Chairman Discusses Department’s Financial Woes
By Jim Garamone
American Forces Press Service
RAMSTEIN AIR BASE, Germany, Feb. 9, 2013 The Defense Department’s financial problems will affect deployed troops, but not directly, the chairman of the Joint Chiefs of Staff said here today.
“If they are in harm’s way, they are going to continue to be the best-led, best-trained, best-equipped, best-supported force on the planet,” Army Gen. Martin E. Dempsey told reporters. “But it could affect the base operating funding where their families are living, and that will affect them.”
Dempsey is traveling to Afghanistan to attend the International Security Assistance Force change of command ceremony.
Senior DOD officials have been warning about the severe impact that billions of dollars in budget cuts set to take effect March 1st will have on department operations. The department also is operating under a continuing resolution rather than an appropriation. This allows no new starts for projects and makes it difficult to move money from one account to another.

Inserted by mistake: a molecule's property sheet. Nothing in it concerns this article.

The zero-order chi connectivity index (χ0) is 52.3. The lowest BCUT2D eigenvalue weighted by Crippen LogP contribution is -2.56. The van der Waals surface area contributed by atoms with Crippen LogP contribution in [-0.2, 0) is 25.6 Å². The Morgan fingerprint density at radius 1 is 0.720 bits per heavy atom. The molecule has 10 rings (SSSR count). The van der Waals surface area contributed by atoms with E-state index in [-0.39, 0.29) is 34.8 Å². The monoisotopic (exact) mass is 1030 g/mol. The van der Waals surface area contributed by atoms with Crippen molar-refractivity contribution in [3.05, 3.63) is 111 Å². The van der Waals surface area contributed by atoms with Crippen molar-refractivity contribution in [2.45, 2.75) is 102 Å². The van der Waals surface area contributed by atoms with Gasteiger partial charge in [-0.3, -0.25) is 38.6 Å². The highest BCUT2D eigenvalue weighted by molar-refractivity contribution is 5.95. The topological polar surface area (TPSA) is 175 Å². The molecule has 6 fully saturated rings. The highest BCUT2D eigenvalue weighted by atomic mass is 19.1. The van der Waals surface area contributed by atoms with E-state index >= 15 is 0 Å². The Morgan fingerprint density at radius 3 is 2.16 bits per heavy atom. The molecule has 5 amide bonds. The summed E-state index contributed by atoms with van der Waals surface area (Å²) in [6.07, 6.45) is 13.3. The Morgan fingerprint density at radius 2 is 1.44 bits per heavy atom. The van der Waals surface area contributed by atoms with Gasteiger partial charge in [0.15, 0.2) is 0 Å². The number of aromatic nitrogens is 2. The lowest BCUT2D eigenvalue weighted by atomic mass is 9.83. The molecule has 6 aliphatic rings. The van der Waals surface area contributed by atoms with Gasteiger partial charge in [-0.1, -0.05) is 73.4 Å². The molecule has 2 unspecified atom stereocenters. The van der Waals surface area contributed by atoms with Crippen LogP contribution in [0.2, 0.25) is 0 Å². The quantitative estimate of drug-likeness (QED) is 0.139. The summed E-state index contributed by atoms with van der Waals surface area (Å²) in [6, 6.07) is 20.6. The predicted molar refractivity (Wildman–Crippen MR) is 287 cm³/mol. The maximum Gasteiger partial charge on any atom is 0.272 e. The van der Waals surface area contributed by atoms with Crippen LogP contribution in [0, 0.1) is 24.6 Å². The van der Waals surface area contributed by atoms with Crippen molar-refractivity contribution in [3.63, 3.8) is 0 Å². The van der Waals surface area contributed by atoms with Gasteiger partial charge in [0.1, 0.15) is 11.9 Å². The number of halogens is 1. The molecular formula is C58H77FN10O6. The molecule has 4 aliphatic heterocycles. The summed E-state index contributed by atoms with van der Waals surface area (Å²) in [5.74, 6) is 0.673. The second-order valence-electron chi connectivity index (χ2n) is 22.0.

“As we apply these reductions, we’re trying to avoid applying them blindly so we can be alert to what we’re creating for those young men and women,” the chairman said.
DOD is moving to address the fiscal situation. The chairman along with Defense Secretary Leon E. Panetta announced Wednesday that the department would slow the growth of military pay increases. In fiscal 2014, service members will receive a 1 percent pay raise. “That action is being taken to help us absorb the $487 billion in the Budget Control Act – it has nothing to do with sequestration,” Dempsey said.
A second decision – to postpone deployment of the aircraft carrier USS Harry S. Truman and cruiser USS Gettysburg – was made “because the continuing resolution under which we are operating has more money in the investment account and less money in operations and maintenance and we don’t have transfer authority to move them,” he said.
The department is anticipating absorbing sequestration cuts, those set to take effect in March, but these will be mammoth. This will mean a further $470 billion out of DOD over the next 10 years. This fiscal year, which ends September 30, would see $45 billion cut from DOD accounts. “In this fiscal year … we’re going to have to sweep up every bit of money that is not otherwise locked down,” he said.
Overall, “I see about a third of that (cut) absorbed by force structure reductions,” the general said. “The other two thirds will come out of modernization, compensation and readiness.”